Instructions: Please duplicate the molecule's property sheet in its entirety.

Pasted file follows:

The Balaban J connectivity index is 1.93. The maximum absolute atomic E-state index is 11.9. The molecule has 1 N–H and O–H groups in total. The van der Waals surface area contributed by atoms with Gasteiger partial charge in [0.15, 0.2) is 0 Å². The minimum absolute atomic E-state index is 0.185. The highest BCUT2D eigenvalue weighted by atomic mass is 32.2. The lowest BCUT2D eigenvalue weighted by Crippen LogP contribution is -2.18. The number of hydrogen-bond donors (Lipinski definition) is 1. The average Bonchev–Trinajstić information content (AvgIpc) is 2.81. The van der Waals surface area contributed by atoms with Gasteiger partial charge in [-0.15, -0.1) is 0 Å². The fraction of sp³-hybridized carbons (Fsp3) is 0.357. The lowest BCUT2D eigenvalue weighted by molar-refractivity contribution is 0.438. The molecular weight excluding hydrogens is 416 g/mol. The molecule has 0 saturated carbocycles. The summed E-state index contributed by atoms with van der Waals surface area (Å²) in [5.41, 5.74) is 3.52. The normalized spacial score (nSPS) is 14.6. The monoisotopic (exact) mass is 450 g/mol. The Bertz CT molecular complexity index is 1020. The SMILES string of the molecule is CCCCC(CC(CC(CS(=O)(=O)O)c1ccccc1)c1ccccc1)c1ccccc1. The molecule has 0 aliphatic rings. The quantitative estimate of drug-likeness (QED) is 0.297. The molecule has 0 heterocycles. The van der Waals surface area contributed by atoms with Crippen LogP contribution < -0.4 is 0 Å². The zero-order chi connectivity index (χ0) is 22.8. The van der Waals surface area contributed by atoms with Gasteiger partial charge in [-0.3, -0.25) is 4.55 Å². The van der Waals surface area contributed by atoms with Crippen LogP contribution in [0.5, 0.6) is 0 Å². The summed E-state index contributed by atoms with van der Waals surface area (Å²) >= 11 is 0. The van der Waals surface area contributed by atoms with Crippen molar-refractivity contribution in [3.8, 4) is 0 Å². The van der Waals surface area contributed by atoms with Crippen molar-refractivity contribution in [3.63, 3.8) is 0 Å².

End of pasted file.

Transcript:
The Balaban J connectivity index is 1.93. The maximum absolute atomic E-state index is 11.9. The molecule has 1 N–H and O–H groups in total. The van der Waals surface area contributed by atoms with Gasteiger partial charge in [0.15, 0.2) is 0 Å². The minimum absolute atomic E-state index is 0.185. The highest BCUT2D eigenvalue weighted by atomic mass is 32.2. The lowest BCUT2D eigenvalue weighted by Crippen LogP contribution is -2.18. The number of hydrogen-bond donors (Lipinski definition) is 1. The average Bonchev–Trinajstić information content (AvgIpc) is 2.81. The van der Waals surface area contributed by atoms with Gasteiger partial charge in [-0.15, -0.1) is 0 Å². The fraction of sp³-hybridized carbons (Fsp3) is 0.357. The lowest BCUT2D eigenvalue weighted by molar-refractivity contribution is 0.438. The molecular weight excluding hydrogens is 416 g/mol. The molecule has 0 saturated carbocycles. The summed E-state index contributed by atoms with van der Waals surface area (Å²) in [5.41, 5.74) is 3.52. The normalized spacial score (nSPS) is 14.6. The monoisotopic (exact) mass is 450 g/mol. The Bertz CT molecular complexity index is 1020. The SMILES string of the molecule is CCCCC(CC(CC(CS(=O)(=O)O)c1ccccc1)c1ccccc1)c1ccccc1. The molecule has 0 aliphatic rings. The quantitative estimate of drug-likeness (QED) is 0.297. The molecule has 0 heterocycles. The van der Waals surface area contributed by atoms with Crippen LogP contribution < -0.4 is 0 Å². The zero-order chi connectivity index (χ0) is 22.8. The van der Waals surface area contributed by atoms with Gasteiger partial charge in [-0.3, -0.25) is 4.55 Å². The van der Waals surface area contributed by atoms with Crippen LogP contribution in [0.5, 0.6) is 0 Å². The summed E-state index contributed by atoms with van der Waals surface area (Å²) >= 11 is 0. The van der Waals surface area contributed by atoms with Crippen molar-refractivity contribution in [3.8, 4) is 0 Å². The van der Waals surface area contributed by atoms with Crippen molar-refractivity contribution in [3.63, 3.8) is 0 Å².